Like residential areas, the rent of a retail space depends on the size of an area, its style, location and the length of the lease. There are also major differences between these spaces. For instance, many retail spaces have a rent fee that varies depending on your store’s sales: The better your store does, the more you must pay. Sometimes your rent is a percentage of your monthly sales, and sometimes it is simply a fixed monthly fee.
The city and state in which your business operates will have the greatest bearing on how expensive rent will be at your retail space. For example, in Los Angeles the average asking price per square foot for retail spaces, as of May, 2011, is $27.74. In St. Louis, by contrast, the average price per square foot is $14.35. Find the average for your city by using the link in Resources. Also, the location within your town will determine your rent cost. Some governments offer you a discount on rent as an incentive to set up shop in underdeveloped areas, says the Small Business Administration.
When you choose the specific location of your store, there are many options to consider. Do you want to set up shop in an indoor mall, strip mall, standalone building, kiosk or cart? According to Jan Kingaard in an "Entrepreneur" article, rent for spaces in shopping centers is usually about four times the price of rent for a kiosk or cart. The quality of the space itself should also determine how much it costs. A retail area in a new strip mall is likely to be significantly more expensive than an area in an older or run-down building.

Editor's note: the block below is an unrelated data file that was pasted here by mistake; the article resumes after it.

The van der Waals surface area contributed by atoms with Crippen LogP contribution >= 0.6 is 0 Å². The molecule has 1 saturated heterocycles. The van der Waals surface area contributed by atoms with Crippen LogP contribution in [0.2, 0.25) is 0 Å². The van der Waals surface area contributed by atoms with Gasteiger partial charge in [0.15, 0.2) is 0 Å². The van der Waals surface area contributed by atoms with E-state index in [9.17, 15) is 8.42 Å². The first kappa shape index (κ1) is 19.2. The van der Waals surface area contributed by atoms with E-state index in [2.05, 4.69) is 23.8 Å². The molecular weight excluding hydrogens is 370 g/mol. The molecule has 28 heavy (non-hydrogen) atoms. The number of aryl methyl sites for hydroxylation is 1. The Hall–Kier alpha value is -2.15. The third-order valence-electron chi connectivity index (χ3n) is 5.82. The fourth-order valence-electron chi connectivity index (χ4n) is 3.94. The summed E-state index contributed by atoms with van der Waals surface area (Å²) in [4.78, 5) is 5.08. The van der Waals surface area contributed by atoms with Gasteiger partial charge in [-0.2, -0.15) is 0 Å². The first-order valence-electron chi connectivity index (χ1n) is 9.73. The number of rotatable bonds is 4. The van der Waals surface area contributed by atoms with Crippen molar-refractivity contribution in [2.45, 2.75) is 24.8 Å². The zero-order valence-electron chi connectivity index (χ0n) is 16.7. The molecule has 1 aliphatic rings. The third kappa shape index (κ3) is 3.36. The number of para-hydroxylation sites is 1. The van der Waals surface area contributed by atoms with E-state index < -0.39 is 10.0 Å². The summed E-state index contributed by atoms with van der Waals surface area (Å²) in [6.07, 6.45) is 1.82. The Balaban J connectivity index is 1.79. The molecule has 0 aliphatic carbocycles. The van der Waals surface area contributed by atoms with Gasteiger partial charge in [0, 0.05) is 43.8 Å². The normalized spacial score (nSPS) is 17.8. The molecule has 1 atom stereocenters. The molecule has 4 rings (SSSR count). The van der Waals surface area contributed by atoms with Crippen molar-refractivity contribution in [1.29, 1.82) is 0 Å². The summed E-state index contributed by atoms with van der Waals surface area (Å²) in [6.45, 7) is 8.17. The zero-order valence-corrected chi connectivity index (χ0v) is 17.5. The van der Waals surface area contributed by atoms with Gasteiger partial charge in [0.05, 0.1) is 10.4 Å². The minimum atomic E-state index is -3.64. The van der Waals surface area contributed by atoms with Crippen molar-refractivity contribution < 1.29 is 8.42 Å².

The cost of your retail space is usually determined by its number of usable square feet. Usable square feet includes the shopping area, office, storage and docking area if applicable -- try to minimize the cost of your rent by using space efficiently. If your business is just getting started, it may be difficult to obtain larger space, says Kingaard. If you have had a bricks-and-mortar store in the past and a proven high amount of sales per square foot, you are more likely to be able to obtain a larger, more prestigious space.
Because there are no standards for commercial leases, you will always be able to negotiate the price of a retail space. If you agree to a longer lease, you should be able to obtain a lower rent price. Also, your landlord may be willing to offer you a discount if you make improvements to the space or if you provide documented proof that the area has lower foot traffic than expected. A difficult economy may also allow you to obtain a lower monthly rent. If you feel uncomfortable with negotiation, don’t hesitate to hire a lawyer: Obtaining the best deal available on your retail space and having a clear set of terms on your lease will make your business far easier to operate and maintain.
- Small Business Administration; Pick a Location
- Small Business Administration; 4 Steps to Moving Your Business Out of Your Home and Into a Retail Office; Christine L; May 2010
- Small Business Administration; Leasing Commercial Space
- Entrepreneur; How to Select a Shopping Center Location; Jan Kingaard
- Loop Net; Los Angeles, CA Market Trends
- Loop Net; St. Louis, MO Market Trends
- Jupiterimages/Photos.com/Getty Images